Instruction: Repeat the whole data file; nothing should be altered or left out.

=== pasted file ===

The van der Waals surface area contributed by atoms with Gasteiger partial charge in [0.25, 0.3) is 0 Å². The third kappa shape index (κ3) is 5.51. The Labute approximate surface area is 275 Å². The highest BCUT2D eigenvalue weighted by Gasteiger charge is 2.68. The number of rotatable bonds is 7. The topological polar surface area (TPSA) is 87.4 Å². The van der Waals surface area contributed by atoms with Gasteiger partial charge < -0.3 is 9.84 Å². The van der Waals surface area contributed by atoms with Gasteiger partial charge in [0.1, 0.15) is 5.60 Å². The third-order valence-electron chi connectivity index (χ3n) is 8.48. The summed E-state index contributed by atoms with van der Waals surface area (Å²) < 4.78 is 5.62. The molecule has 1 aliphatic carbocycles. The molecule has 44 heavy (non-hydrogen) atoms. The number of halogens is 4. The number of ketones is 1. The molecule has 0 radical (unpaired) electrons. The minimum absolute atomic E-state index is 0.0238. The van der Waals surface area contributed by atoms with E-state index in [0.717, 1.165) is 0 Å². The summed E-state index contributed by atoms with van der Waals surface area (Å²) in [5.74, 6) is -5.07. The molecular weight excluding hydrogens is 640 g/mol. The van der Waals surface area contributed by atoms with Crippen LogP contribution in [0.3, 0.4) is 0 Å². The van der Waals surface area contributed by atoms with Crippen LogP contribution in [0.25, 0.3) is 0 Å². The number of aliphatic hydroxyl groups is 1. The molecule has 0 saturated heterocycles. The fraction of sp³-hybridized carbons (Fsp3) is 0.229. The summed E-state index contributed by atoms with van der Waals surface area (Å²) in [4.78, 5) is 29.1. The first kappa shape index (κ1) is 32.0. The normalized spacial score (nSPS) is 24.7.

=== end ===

The van der Waals surface area contributed by atoms with Gasteiger partial charge in [0.25, 0.3) is 0 Å². The third kappa shape index (κ3) is 5.51. The Labute approximate surface area is 275 Å². The highest BCUT2D eigenvalue weighted by Gasteiger charge is 2.68. The number of rotatable bonds is 7. The topological polar surface area (TPSA) is 87.4 Å². The van der Waals surface area contributed by atoms with Gasteiger partial charge < -0.3 is 9.84 Å². The van der Waals surface area contributed by atoms with Gasteiger partial charge in [0.1, 0.15) is 5.60 Å². The third-order valence-electron chi connectivity index (χ3n) is 8.48. The summed E-state index contributed by atoms with van der Waals surface area (Å²) < 4.78 is 5.62. The molecule has 1 aliphatic carbocycles. The molecule has 44 heavy (non-hydrogen) atoms. The number of halogens is 4. The number of ketones is 1. The molecule has 0 radical (unpaired) electrons. The minimum absolute atomic E-state index is 0.0238. The van der Waals surface area contributed by atoms with E-state index in [0.717, 1.165) is 0 Å². The summed E-state index contributed by atoms with van der Waals surface area (Å²) in [5.74, 6) is -5.07. The molecular weight excluding hydrogens is 640 g/mol. The van der Waals surface area contributed by atoms with Crippen LogP contribution in [0.3, 0.4) is 0 Å². The van der Waals surface area contributed by atoms with Crippen LogP contribution in [0.25, 0.3) is 0 Å². The number of aliphatic hydroxyl groups is 1. The molecule has 0 saturated heterocycles. The fraction of sp³-hybridized carbons (Fsp3) is 0.229. The summed E-state index contributed by atoms with van der Waals surface area (Å²) in [4.78, 5) is 29.1. The first kappa shape index (κ1) is 32.0. The normalized spacial score (nSPS) is 24.7.